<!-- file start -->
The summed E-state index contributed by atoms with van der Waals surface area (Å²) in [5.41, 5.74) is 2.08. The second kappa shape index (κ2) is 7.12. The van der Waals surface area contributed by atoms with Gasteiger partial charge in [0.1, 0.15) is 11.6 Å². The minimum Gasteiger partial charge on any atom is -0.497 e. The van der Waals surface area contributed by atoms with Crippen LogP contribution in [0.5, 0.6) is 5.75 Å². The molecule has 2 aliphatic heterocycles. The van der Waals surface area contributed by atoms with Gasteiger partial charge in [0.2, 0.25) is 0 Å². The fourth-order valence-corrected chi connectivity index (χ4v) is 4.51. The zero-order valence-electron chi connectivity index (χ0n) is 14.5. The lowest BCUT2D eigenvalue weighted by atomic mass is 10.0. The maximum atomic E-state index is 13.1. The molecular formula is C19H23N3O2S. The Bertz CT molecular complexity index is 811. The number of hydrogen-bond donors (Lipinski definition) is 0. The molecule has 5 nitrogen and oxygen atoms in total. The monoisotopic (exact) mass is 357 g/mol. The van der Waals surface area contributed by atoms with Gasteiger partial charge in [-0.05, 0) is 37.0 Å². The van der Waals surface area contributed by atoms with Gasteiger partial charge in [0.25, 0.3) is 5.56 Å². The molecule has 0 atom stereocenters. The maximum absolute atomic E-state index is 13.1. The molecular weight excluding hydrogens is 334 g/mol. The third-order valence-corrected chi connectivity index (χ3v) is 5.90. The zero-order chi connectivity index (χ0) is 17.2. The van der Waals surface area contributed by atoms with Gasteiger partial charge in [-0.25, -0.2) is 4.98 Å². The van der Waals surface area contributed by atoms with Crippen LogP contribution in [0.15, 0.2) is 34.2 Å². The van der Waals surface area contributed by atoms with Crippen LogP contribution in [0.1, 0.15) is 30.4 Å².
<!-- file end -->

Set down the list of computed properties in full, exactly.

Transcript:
The summed E-state index contributed by atoms with van der Waals surface area (Å²) in [5.41, 5.74) is 2.08. The second kappa shape index (κ2) is 7.12. The van der Waals surface area contributed by atoms with Gasteiger partial charge in [0.1, 0.15) is 11.6 Å². The minimum Gasteiger partial charge on any atom is -0.497 e. The van der Waals surface area contributed by atoms with Crippen LogP contribution in [0.5, 0.6) is 5.75 Å². The molecule has 2 aliphatic heterocycles. The van der Waals surface area contributed by atoms with Gasteiger partial charge in [0.2, 0.25) is 0 Å². The fourth-order valence-corrected chi connectivity index (χ4v) is 4.51. The zero-order valence-electron chi connectivity index (χ0n) is 14.5. The lowest BCUT2D eigenvalue weighted by atomic mass is 10.0. The maximum atomic E-state index is 13.1. The molecular formula is C19H23N3O2S. The Bertz CT molecular complexity index is 811. The number of hydrogen-bond donors (Lipinski definition) is 0. The molecule has 5 nitrogen and oxygen atoms in total. The monoisotopic (exact) mass is 357 g/mol. The van der Waals surface area contributed by atoms with Gasteiger partial charge in [-0.05, 0) is 37.0 Å². The van der Waals surface area contributed by atoms with Gasteiger partial charge in [0.25, 0.3) is 5.56 Å². The molecule has 0 atom stereocenters. The maximum absolute atomic E-state index is 13.1. The molecular weight excluding hydrogens is 334 g/mol. The third-order valence-corrected chi connectivity index (χ3v) is 5.90. The zero-order chi connectivity index (χ0) is 17.2. The van der Waals surface area contributed by atoms with Gasteiger partial charge in [-0.25, -0.2) is 4.98 Å². The van der Waals surface area contributed by atoms with Crippen LogP contribution in [0.15, 0.2) is 34.2 Å². The van der Waals surface area contributed by atoms with Crippen LogP contribution in [0.1, 0.15) is 30.4 Å².